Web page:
Rakiura National Park

Between the rocky beach and a primitive forest at Lee Bay, a plaque at the park's entrance quotes a Stewart Islander: "I must go over to New Zealand some day." More than 200 km (124 miles) of trail unfurl at your feet into pure wilderness: the rest of the world is indeed far removed.

Even the most adventurous travelers to this 1,746 square-km (674 square-mile) island are liable to experience a growing feeling of utter isolation as they go about exploring the lush, bush-clad hills, sand dunes, unspoiled inlets, and beaches strewn with driftwood. Even the weather is inspiring, powering in from a vast ocean over which mollymawks and albatrosses soar. The show does not end with the daylight either, Rakiura in Māori means "glowing skies," referring to the exquisite sunsets and southern lights or aurora australis often visible from here.

Somewhere in the stands of ancient rimu trees and the thick tangle of supplejack vines and ferns are remnants of steam engines, try-pots, and wagon tracks—vestiges of human attempts over the centuries to live and work in these parts. Ancient Māori muttonbirders, Southern Ocean whalers, millers, and miners have all come and gone. A few commercial fishing boats still operate from Halfmoon Bay, the last of an industry that has dwindled over the years. While the rest of the planet succumbs to pavement and steel, Rakiura has become less developed, and the decision to make 85% of it a national park will preserve it so. As you adjust your pack, you may ponder what the island's industry is now. It's tourism (aka you).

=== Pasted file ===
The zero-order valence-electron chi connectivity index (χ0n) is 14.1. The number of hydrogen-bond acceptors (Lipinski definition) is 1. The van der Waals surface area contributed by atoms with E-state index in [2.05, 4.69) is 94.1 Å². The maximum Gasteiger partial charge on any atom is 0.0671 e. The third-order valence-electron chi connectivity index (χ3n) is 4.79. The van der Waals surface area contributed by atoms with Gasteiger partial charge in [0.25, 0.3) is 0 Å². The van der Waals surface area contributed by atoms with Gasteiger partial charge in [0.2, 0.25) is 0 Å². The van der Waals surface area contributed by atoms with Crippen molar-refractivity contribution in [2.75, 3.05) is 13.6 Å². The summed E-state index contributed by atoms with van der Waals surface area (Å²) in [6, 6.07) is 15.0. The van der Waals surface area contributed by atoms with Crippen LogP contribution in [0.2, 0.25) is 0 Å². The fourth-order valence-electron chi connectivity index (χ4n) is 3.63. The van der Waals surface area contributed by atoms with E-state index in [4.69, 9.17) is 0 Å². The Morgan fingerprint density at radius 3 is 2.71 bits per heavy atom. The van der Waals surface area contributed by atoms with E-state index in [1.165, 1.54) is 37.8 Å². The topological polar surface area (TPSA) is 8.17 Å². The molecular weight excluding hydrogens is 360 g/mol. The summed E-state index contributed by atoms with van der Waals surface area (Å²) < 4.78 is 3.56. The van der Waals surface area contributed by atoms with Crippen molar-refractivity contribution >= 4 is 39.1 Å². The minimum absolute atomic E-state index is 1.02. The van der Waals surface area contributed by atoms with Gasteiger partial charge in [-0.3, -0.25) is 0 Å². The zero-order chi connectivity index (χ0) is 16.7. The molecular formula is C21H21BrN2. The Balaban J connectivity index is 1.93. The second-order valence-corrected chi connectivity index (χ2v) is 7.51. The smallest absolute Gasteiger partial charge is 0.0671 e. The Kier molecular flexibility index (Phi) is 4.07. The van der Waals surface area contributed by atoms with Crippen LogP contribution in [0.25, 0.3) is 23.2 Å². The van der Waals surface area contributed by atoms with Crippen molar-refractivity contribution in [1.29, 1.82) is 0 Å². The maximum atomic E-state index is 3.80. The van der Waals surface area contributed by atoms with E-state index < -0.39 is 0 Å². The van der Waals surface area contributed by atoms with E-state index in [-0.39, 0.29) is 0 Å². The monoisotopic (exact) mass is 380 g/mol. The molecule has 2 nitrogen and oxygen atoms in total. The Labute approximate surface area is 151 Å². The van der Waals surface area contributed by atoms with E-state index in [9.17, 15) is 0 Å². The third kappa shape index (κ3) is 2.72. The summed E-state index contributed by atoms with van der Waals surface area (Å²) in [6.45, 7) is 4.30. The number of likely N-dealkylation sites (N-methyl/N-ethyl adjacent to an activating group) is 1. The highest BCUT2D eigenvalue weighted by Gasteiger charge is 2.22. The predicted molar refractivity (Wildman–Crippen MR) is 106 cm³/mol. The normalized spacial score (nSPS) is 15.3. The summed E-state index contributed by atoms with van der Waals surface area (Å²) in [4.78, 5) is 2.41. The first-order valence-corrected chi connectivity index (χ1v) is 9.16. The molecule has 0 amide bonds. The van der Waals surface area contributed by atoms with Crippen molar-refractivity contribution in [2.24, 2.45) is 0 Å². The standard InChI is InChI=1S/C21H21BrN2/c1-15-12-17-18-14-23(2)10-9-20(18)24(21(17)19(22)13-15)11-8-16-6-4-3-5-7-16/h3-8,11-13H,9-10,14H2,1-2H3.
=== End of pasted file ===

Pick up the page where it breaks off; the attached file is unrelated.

Best Time to Go

The summer (November through March) is the best time to visit. Weather is unpredictable this far south, and Christmas barbecues have been known to see a sudden hailstorm. But generally this is the best bet for lovely long days (and the local businesses are all open as opposed to the off-season).

Best Ways to Explore

Mud Walk. Eighty-five percent of the island is national park, and it's thrilling to think that much of that is impenetrable wilderness, never seen or trodden upon by people. Over 200 km (124 miles) of walking trails create some of New Zealand's greatest hikes, including the three-day Rakiura Track and the challenging 11-day Northern Circuit. A popular adventure is taking a water taxi to the trailhead at Freshwater on the east side of the island, and walking across to the West Coast's amazing Mason Bay beach, where you can arrange to have a plane pick you up. It takes close to three hours to walk to the end of the beach, along which is one of the best places to spot a few of the island's 20,000 kiwi birds. Unless you happen upon the island after a rare dry spell, you are sure to encounter copious quantities of mud on these trails so come prepared.

Sea-Sighting. Local companies offer a variety of boat tours: go fishing for Stewart Island blue cod, do a bird-viewing cruise, or view the gorgeous kelp gardens beneath the surface. Water taxi companies can drop you at bird sanctuary Ulva Island or at destinations along the Rakiura coast, or show you the aquaculture (mussel, salmon, and oyster farms) of Big Glory Bay. If the weather is right, nothing beats a kayak trip in Paterson Inlet, where you can visit Ulva, circumnavigate half a dozen tiny islands, and observe penguins (little blue and yellow-eyed).

Flightseeing. Seeing the island by helicopter is an unforgettable experience. If you don't have a week or more to properly tackle the trails, then heli-hiking makes a lot of sense—get dropped at Mason Bay and walk back, or spend a day visiting various far-flung bays and beaches and be back in Halfmoon Bay in time for dinner. Tours can show you the magnificent southern coast, and you will be privy to views of Stewart Island that many lifelong locals have never seen.

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